The one thing UCLA has going for it in the passing game is that ASU doesn't mount much of a pass rush, which is good news for an offensive line that has struggled in pass blocking all year. ASU lost defensive end Dexter Davis to graduation last season and hasn't found anyone who can replace him this season. Junior d-end Jamarr Jarrett (6-5, 260) is the biggest pass-rushing threat with 4.5 sacks on the season, but the Sun Devils are averaging just two sacks per game. If there was a bright spot last week against Washington offensively for UCLA it might have been that UCLA actually provided its quarterbacks enough time to throw.
The UCLA offense, however, is getting more and more conservative as the season progresses, seemingly. As opposed to an offense like ASU's, where it doesn't play scared as soon as its quarterback throws an interception, UCLA's offensive play-calling is predictable and easily defensible. Last week against Washington, UCLA came out dominant against Washington's defense, but the U-Dub defensive coaches made some adjustments, particularly stacking the box to stop UCLA's running game, and the Bruin offensive brain trust had no counter.
ASU's defense is much better than Washington's, and it's particularly better at stopping the run, which is UCLA's offensive strength. You can bet that UCLA conservatively will keep running the ball tackle to tackle, and ASU's defense will adjust and shut it down. The question will be whether UCLA will have an answer in its passing game.
ASU has had some very good special teams play, and then some very bad special teams play, too. While they've returned three punts or kick-offs for touchdowns this year (and returned one for 95 yards but not a touchdown), and rank #2 in the nation for kick-off returns, they've had punts and field goals blocked. The one missed, 42-yard field goal against USC almost certainly cost them the game. ASU's best kick-off returner, Kyle Middlebrooks, is out for the game.
The Sun Devils' punter, Trevor Hankins, is among the best in the nation, averaging 45.5 yards per kick. Place-kicker Thomas Weber has been very inconsistent, and is only 2 for 6 from beyond 40 yards.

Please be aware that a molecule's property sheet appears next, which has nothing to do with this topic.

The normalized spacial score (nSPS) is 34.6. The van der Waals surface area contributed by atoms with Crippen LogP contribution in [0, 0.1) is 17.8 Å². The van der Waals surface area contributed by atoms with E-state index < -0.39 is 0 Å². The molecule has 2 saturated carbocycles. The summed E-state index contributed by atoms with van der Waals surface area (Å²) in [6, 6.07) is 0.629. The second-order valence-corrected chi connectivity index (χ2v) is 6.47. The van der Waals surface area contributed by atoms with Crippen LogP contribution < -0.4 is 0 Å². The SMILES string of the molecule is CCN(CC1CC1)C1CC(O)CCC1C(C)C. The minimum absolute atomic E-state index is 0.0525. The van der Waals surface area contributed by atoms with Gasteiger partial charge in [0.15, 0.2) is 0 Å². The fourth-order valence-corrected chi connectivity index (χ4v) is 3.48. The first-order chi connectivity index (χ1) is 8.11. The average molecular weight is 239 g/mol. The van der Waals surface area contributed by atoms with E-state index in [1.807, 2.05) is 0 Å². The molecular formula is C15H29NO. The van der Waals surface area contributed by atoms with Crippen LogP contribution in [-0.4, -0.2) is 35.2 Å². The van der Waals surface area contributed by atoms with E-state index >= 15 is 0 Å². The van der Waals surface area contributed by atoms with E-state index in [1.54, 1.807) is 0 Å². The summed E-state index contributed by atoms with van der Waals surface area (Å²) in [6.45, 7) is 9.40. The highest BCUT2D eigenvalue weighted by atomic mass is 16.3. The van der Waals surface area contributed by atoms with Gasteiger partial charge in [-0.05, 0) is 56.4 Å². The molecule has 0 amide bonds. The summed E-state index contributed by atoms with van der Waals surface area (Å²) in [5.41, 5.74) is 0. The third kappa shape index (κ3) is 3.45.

Because of the match-ups, UCLA's best chance in this game is to depart from the game plan it's had all season – and that would mean to aggressively throw the ball on offense, and on defense send a lot of pressure at Threet to force him into mistakes.
But the chances of that happening are remote. UCLA has shown no inkling that it would get out of its conservative groove anytime during the season, and has tended to get more locked into it as the season progresses. It's playing not to lose at this point, hoping it can steal some wins late in the season.
And it's playing against perhaps the best team in the country with a losing record. The Sun Devils are 4-6, but they are just a few plays away from being 9-1 on the season. They've played three ranked teams -- Wisconsin, Oregon and Stanford – and lost by a combined 16 points. If not for a muffed field goal here, one bad interception or an incorrect face mask call there, and ASU could very easily be 9-1.
The match-ups aren't good for UCLA. ASU's defensive strength is shutting down the run. UCLA would need a great performance out of its unproven quarterback who is coming off a bad performance and a concussion. And it would have to depart from its conservative M.O. and throw the ball more often. ASU has one of the best throwing offenses in the nation, so it will be able to throw and then also get its solid running game going against a UCLA team that has struggled against the run.
Except for the win over the vastly over-rated Texas Longhorns, UCLA has been horrendous on the road this season. In its Pac-10 road games, it's been out-scored 119-27.
UCLA winning this game would be a complete surprise.
Arizona State 30